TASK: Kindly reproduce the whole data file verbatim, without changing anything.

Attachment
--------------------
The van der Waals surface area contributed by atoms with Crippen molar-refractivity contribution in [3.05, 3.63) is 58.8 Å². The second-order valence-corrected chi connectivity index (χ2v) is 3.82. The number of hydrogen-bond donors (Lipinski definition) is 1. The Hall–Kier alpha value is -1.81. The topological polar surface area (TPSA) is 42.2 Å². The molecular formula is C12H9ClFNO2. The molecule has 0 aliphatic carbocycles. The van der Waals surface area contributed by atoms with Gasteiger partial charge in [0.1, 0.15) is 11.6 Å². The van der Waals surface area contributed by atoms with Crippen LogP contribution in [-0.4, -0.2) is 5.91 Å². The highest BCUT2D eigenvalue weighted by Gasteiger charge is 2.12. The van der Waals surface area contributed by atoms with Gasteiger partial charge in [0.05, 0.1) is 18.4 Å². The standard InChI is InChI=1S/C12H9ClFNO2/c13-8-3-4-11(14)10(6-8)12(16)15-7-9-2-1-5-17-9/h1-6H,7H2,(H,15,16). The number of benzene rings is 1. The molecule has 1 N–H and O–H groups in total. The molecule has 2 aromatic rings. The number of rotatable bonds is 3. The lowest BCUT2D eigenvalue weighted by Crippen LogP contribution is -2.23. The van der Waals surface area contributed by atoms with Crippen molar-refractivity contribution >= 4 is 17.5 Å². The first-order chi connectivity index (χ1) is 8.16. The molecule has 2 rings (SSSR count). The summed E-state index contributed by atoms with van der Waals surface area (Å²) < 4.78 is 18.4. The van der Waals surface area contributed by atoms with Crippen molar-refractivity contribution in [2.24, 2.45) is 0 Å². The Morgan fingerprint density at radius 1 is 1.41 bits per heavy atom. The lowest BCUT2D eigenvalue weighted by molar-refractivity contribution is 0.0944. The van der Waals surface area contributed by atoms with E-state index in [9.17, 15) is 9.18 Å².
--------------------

The van der Waals surface area contributed by atoms with Crippen molar-refractivity contribution in [3.05, 3.63) is 58.8 Å². The second-order valence-corrected chi connectivity index (χ2v) is 3.82. The number of hydrogen-bond donors (Lipinski definition) is 1. The Hall–Kier alpha value is -1.81. The topological polar surface area (TPSA) is 42.2 Å². The molecular formula is C12H9ClFNO2. The molecule has 0 aliphatic carbocycles. The van der Waals surface area contributed by atoms with Gasteiger partial charge in [0.1, 0.15) is 11.6 Å². The van der Waals surface area contributed by atoms with Crippen LogP contribution in [-0.4, -0.2) is 5.91 Å². The highest BCUT2D eigenvalue weighted by Gasteiger charge is 2.12. The van der Waals surface area contributed by atoms with Gasteiger partial charge in [0.05, 0.1) is 18.4 Å². The standard InChI is InChI=1S/C12H9ClFNO2/c13-8-3-4-11(14)10(6-8)12(16)15-7-9-2-1-5-17-9/h1-6H,7H2,(H,15,16). The number of benzene rings is 1. The molecule has 1 N–H and O–H groups in total. The molecule has 2 aromatic rings. The number of rotatable bonds is 3. The lowest BCUT2D eigenvalue weighted by Crippen LogP contribution is -2.23. The van der Waals surface area contributed by atoms with Crippen molar-refractivity contribution >= 4 is 17.5 Å². The first-order chi connectivity index (χ1) is 8.16. The molecule has 2 rings (SSSR count). The summed E-state index contributed by atoms with van der Waals surface area (Å²) < 4.78 is 18.4. The van der Waals surface area contributed by atoms with Crippen molar-refractivity contribution in [2.24, 2.45) is 0 Å². The Morgan fingerprint density at radius 1 is 1.41 bits per heavy atom. The lowest BCUT2D eigenvalue weighted by molar-refractivity contribution is 0.0944. The van der Waals surface area contributed by atoms with E-state index in [9.17, 15) is 9.18 Å².